In part because of high educational levels and high-status jobs, more than half of Jewish women have not had a child by age 34, compared with only 28 percent of women in the U.S., according to the 2000-2001 National Jewish Population Survey, the most recent such national study. Many Orthodox women, who might start bearing children earlier, continue past age 35.
In the New York area, for example, New York-Presbyterian/Weill Cornell Medical Center has adopted the practice of offering microarray to expectant mothers over the age of 35 at this time, even though the abnormalities microarray screens for are not age-related. Like many new technologies, microarray is being offered first in New York and other major metropolitan areas, where high numbers of Jews live, another factor that predisposes Jewish exposure to microarray.
Microarray doesn’t put the fetal cells under a microscope to examine the chromosomes, as is done in karyotyping. Instead, it finds abnormalities that are too small for karotyping to capture by using a DNA-sensitive chip to detect discrepancies between the sample being studied and a “normal” control sample.
Both microarray and karyotyping require an invasive procedure like amniocentesis or CVS to retrieve material from the womb.
Microarray is extremely helpful for women whose babies have already demonstrated birth defects on an ultrasound screening, said Schneider, who tells a story about a baby whose ultrasound showed only one eye. Karotyping showed normal chromosomes, but microarray showed a missing gene also associated with brain malformations, motor development delays and learning disability. “If we hadn’t had that microarray, we couldn’t have counseled them,” she said. Schneider would not risk identifying the woman by disclosing whether she decided to end the pregnancy.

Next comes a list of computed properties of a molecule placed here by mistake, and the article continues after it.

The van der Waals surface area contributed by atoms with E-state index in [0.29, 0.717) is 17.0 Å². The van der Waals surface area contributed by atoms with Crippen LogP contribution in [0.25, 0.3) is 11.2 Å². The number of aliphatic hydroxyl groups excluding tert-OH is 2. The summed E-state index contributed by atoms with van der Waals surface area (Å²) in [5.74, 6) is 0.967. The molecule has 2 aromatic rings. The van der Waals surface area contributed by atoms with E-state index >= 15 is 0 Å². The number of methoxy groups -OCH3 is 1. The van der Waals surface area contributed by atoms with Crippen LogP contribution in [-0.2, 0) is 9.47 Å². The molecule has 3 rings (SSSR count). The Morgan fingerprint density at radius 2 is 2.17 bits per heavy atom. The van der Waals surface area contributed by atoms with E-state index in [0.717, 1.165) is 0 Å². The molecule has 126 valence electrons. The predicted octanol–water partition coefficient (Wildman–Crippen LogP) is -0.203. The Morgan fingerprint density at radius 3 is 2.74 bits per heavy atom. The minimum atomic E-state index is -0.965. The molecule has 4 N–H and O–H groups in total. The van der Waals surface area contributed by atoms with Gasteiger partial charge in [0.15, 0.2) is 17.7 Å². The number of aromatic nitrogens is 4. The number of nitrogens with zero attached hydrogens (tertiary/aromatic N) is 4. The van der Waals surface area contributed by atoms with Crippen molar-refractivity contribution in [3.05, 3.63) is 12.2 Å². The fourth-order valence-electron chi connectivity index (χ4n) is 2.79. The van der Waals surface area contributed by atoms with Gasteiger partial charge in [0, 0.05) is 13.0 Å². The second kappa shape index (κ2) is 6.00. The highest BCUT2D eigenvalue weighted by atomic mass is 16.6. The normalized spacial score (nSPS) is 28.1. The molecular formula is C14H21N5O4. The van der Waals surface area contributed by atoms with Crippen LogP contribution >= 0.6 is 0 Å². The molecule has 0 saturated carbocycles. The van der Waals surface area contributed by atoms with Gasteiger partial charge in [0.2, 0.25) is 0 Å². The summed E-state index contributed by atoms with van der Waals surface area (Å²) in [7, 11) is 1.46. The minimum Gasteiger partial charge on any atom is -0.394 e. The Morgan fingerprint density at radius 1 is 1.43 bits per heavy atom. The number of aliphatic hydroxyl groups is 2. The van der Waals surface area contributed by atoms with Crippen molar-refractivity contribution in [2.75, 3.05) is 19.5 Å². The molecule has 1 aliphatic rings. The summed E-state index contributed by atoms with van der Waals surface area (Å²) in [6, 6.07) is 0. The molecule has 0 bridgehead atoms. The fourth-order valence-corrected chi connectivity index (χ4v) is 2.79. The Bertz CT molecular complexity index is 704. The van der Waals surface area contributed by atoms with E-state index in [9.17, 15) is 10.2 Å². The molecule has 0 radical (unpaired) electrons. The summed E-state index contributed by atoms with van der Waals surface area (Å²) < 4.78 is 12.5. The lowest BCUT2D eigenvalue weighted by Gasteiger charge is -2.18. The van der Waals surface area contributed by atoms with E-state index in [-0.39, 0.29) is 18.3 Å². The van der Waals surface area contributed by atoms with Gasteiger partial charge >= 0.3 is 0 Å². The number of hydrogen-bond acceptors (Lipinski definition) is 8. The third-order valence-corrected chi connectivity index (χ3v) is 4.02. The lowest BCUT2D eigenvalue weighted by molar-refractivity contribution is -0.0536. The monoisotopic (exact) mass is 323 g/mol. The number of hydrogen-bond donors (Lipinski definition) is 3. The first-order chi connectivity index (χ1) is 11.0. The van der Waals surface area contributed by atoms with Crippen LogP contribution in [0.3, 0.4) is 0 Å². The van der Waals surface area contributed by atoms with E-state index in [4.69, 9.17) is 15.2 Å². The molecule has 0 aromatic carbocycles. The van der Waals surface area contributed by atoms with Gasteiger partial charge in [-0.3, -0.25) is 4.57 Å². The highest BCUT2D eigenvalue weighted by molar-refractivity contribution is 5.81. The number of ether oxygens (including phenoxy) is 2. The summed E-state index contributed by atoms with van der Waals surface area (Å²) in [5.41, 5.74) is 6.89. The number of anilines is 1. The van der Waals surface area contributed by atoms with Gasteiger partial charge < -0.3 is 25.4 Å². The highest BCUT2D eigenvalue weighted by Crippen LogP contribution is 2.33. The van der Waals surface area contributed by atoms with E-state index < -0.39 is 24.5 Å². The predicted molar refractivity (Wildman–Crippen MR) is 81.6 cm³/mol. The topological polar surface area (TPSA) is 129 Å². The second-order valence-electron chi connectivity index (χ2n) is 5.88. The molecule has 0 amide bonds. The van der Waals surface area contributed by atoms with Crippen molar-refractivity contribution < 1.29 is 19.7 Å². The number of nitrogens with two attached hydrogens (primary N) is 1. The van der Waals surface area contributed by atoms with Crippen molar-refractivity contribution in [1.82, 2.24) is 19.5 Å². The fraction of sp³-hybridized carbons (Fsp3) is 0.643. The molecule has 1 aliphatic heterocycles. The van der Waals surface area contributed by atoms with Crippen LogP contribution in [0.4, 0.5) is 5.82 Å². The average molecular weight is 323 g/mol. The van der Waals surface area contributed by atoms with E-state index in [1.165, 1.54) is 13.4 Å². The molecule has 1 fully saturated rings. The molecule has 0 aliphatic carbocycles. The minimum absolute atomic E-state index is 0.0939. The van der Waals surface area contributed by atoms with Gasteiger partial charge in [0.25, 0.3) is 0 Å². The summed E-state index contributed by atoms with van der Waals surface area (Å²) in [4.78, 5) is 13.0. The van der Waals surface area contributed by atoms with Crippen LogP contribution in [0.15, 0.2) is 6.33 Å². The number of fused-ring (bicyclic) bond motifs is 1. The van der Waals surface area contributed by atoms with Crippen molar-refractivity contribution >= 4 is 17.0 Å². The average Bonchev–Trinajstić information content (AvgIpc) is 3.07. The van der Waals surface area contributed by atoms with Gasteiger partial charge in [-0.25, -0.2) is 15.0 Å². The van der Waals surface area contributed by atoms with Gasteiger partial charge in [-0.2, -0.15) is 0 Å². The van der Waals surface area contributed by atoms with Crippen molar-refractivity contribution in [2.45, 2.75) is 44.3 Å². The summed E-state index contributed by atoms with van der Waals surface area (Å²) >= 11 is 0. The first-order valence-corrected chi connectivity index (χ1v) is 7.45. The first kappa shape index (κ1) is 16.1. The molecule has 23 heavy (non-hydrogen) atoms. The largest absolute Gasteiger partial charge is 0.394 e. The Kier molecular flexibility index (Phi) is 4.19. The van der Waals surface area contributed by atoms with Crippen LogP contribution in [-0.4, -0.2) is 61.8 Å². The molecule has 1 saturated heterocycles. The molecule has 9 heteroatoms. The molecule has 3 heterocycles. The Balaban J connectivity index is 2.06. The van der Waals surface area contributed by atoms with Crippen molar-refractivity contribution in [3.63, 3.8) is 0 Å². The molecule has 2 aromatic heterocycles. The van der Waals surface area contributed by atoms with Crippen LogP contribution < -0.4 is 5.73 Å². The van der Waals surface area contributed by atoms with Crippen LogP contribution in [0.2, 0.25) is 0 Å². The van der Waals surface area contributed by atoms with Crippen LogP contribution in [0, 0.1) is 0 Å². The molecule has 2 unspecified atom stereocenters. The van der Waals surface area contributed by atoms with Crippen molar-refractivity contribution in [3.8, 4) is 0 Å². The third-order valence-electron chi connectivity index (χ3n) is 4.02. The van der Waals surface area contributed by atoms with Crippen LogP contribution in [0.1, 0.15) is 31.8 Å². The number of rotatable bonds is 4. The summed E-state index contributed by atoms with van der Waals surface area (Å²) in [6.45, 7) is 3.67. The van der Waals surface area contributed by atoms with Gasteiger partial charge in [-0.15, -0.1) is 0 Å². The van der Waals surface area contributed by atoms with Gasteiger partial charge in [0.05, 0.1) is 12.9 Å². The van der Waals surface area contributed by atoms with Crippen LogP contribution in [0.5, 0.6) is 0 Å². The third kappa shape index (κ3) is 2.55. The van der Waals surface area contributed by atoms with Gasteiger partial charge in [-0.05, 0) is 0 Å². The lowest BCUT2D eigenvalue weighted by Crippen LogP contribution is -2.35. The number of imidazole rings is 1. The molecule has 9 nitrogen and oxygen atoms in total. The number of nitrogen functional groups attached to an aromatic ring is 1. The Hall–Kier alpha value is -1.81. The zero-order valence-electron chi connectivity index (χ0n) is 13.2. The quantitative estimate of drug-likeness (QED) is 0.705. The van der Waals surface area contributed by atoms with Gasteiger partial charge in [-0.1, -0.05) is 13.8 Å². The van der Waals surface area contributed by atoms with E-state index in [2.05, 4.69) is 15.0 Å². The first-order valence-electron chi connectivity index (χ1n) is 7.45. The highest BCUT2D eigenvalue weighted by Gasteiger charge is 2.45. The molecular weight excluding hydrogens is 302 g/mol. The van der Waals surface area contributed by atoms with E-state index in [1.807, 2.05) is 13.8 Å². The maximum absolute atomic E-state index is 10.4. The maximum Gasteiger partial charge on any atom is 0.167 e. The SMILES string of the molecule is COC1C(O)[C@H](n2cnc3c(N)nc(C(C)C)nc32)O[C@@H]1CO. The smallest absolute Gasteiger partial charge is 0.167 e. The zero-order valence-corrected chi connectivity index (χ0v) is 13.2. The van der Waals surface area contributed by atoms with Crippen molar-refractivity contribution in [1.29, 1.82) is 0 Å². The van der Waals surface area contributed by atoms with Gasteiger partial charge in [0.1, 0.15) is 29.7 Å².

On the other hand, in women whose babies have not demonstrated a chromosomal abnormality during karotyping, microarray finds genetic anomalies that are sometimes difficult to interpret.
The impact of microarray on this population is much more ambiguous, according to an interview study of 24 such women performed by Barbara Bernhardt, a genetic counselor, professor and ethics fellow at the hospital of the University of Pennsylvania, who worked alongside Wapner’s trial.